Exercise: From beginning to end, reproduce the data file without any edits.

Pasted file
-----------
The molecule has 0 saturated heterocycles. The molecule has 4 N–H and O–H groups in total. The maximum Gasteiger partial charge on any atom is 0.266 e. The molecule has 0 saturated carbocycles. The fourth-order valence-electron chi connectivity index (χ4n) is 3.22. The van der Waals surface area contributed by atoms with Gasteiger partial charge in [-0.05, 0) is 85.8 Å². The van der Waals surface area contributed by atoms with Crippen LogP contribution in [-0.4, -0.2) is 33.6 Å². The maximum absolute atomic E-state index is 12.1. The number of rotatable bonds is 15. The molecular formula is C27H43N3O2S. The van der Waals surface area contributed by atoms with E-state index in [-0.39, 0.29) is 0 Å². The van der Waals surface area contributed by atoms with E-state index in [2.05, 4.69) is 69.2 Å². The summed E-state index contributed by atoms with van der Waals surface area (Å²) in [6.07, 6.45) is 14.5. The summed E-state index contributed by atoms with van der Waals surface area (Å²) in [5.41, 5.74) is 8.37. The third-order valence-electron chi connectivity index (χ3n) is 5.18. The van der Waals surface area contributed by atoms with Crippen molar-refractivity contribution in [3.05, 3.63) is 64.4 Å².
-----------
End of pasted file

The molecule has 0 saturated heterocycles. The molecule has 4 N–H and O–H groups in total. The maximum Gasteiger partial charge on any atom is 0.266 e. The molecule has 0 saturated carbocycles. The fourth-order valence-electron chi connectivity index (χ4n) is 3.22. The van der Waals surface area contributed by atoms with Gasteiger partial charge in [-0.05, 0) is 85.8 Å². The van der Waals surface area contributed by atoms with Crippen LogP contribution in [-0.4, -0.2) is 33.6 Å². The maximum absolute atomic E-state index is 12.1. The number of rotatable bonds is 15. The molecular formula is C27H43N3O2S. The van der Waals surface area contributed by atoms with E-state index in [-0.39, 0.29) is 0 Å². The van der Waals surface area contributed by atoms with E-state index in [2.05, 4.69) is 69.2 Å². The summed E-state index contributed by atoms with van der Waals surface area (Å²) in [6.07, 6.45) is 14.5. The summed E-state index contributed by atoms with van der Waals surface area (Å²) in [5.41, 5.74) is 8.37. The third-order valence-electron chi connectivity index (χ3n) is 5.18. The van der Waals surface area contributed by atoms with Crippen molar-refractivity contribution in [3.05, 3.63) is 64.4 Å².